The Horse People rear their ugly head into this movies (literally) and the somewhat coherent reality of this film completely goes out the window. It’s really something you do not recover from. The audience either loves it or hates it. I unequivocally loved it.
One of the reasons I love the horse people is it’s an incredible metaphor. One of the film’s most salient pieces of dialogue is: “When people are presented with a new problem they have no way of solving they just learn to deal with it instead.” This movie spends a lot of time focusing on this company that sells a service to a customer base that guarantee housing, food, and shelter for the rest of your life in exchange for manual labor. All you have to do is sign a “life contract” and all your worries about providing will go away. Sounds an awful lot like slavery, yeah? In a world where iPhone factories are fenced in, barbed wired, and guarded by armed men no so farfetched. The disgusting reality is WorryFree is already real and people don’t do anything about it. We all collect our fruits ripped out of South America, buy our new iPhone manufactured under duress, and drive our Priuses powered by bloodied rare earth metals harvested from Africa. In a world where things get worse every day and we are numbed into complacency you really need a jolt to remember that slavery its bad (like its super bad you guys). Slavery is old news. But genetically modified human slaves? That’s a bridge too far! Here in liberal American we expect our slaves GMO Free!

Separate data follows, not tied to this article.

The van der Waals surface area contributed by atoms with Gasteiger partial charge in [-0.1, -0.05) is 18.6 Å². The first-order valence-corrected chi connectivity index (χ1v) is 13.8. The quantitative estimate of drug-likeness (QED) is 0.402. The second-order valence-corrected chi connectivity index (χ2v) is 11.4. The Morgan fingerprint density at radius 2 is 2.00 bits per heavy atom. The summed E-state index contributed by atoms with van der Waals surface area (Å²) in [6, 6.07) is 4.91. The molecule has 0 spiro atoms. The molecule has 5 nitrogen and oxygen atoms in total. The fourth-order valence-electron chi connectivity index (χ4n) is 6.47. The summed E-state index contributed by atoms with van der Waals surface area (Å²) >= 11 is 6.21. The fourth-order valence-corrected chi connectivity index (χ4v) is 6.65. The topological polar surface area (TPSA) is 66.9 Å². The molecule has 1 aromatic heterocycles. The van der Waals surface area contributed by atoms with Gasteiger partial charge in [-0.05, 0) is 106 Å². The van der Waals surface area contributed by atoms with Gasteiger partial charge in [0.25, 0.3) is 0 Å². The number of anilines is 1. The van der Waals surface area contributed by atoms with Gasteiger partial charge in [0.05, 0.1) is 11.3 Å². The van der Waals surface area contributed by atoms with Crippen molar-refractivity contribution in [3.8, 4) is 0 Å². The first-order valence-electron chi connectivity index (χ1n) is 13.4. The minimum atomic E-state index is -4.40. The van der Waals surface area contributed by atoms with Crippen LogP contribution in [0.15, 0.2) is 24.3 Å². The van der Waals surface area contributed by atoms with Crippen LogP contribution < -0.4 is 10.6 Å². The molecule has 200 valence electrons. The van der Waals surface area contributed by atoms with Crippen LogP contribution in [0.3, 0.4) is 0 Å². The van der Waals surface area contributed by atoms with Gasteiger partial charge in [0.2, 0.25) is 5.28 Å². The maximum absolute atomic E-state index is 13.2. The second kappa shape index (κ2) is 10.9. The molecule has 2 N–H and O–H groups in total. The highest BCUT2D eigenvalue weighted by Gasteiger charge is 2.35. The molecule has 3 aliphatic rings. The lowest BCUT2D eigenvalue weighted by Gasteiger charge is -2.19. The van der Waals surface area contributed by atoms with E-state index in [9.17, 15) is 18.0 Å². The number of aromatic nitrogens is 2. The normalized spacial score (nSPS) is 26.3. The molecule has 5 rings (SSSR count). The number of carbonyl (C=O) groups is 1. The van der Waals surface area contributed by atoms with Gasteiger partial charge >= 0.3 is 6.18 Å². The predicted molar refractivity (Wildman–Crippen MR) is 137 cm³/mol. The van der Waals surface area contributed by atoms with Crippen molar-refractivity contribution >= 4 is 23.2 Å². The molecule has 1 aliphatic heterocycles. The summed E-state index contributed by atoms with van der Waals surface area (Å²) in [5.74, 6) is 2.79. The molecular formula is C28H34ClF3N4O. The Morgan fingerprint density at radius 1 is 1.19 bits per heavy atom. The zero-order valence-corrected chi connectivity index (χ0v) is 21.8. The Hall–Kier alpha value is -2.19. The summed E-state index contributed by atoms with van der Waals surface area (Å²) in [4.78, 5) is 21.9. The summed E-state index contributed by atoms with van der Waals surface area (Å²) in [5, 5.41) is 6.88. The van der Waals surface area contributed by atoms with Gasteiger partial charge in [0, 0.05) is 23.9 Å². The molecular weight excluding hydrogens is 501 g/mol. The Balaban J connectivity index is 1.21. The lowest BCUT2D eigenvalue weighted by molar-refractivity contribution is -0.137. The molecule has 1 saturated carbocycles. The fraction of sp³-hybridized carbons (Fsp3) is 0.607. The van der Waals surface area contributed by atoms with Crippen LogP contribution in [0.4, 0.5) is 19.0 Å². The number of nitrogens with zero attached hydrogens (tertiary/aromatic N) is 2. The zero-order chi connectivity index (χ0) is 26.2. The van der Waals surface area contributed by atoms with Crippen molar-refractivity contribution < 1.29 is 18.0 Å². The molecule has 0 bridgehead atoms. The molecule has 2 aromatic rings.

The second reason I love the horse people is its just bold. The film is already challenging stylistically. Its already overwhelming idealogically. To add Horse People to this movie you would have to have balls the size of a… I think you get the picture. This is a choice that could only hurt the movie commercially and yet Riley kept it in. It makes the most salient point of the movie. Some things have to be about more than money if we are going to wake up and fix this crazy world.
Sorry to Bother You is a pretty mixed bag. My gut impression is it will get better with age. It is written in a very reactionary moment in American history and it captures truths of that moment that we are too close to see or understand. My guess is it will improve with multiple viewings. The plot is so bombastic and scattered it’s hard to walk out with the message while you’re trying to track the story. The biggest hesitation to I have to recommend this film is it’s challenging. It’s not fun to watch. You spend most of it feeling uncomfortable and you walk out feeling dirty. Ideologically I think Sorry to Bother You is some harsh, harsh medicine America needs to take, but Riley’s message might have gotten in the way of sexing it up enough so we could take it.